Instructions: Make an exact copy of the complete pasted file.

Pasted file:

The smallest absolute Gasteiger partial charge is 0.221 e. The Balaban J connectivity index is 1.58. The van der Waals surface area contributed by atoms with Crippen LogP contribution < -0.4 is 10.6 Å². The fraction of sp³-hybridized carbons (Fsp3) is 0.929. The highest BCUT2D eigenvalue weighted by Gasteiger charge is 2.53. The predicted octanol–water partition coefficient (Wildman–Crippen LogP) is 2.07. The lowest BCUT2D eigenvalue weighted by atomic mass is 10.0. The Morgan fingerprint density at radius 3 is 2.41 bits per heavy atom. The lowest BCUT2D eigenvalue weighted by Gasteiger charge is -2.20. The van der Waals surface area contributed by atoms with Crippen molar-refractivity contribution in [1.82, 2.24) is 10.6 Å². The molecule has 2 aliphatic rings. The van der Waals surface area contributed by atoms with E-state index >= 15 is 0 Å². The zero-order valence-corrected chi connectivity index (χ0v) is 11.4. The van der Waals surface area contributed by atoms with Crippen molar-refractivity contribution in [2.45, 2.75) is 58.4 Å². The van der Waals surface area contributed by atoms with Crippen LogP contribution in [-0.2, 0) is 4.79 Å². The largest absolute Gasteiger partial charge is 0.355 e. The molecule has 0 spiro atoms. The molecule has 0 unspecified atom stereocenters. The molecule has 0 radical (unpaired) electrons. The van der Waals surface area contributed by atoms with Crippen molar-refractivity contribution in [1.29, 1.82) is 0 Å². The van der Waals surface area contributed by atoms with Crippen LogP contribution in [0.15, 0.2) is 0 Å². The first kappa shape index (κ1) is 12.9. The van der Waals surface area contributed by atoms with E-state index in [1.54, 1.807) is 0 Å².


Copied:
The smallest absolute Gasteiger partial charge is 0.221 e. The Balaban J connectivity index is 1.58. The van der Waals surface area contributed by atoms with Crippen LogP contribution < -0.4 is 10.6 Å². The fraction of sp³-hybridized carbons (Fsp3) is 0.929. The highest BCUT2D eigenvalue weighted by Gasteiger charge is 2.53. The predicted octanol–water partition coefficient (Wildman–Crippen LogP) is 2.07. The lowest BCUT2D eigenvalue weighted by atomic mass is 10.0. The Morgan fingerprint density at radius 3 is 2.41 bits per heavy atom. The lowest BCUT2D eigenvalue weighted by Gasteiger charge is -2.20. The van der Waals surface area contributed by atoms with Crippen molar-refractivity contribution in [1.82, 2.24) is 10.6 Å². The molecule has 2 aliphatic rings. The van der Waals surface area contributed by atoms with E-state index >= 15 is 0 Å². The zero-order valence-corrected chi connectivity index (χ0v) is 11.4. The van der Waals surface area contributed by atoms with Crippen molar-refractivity contribution in [2.45, 2.75) is 58.4 Å². The van der Waals surface area contributed by atoms with Crippen LogP contribution in [-0.2, 0) is 4.79 Å². The largest absolute Gasteiger partial charge is 0.355 e. The molecule has 0 spiro atoms. The molecule has 0 unspecified atom stereocenters. The molecule has 0 radical (unpaired) electrons. The van der Waals surface area contributed by atoms with Crippen molar-refractivity contribution in [1.29, 1.82) is 0 Å². The van der Waals surface area contributed by atoms with Crippen LogP contribution in [0.15, 0.2) is 0 Å². The first kappa shape index (κ1) is 12.9. The van der Waals surface area contributed by atoms with E-state index in [1.54, 1.807) is 0 Å².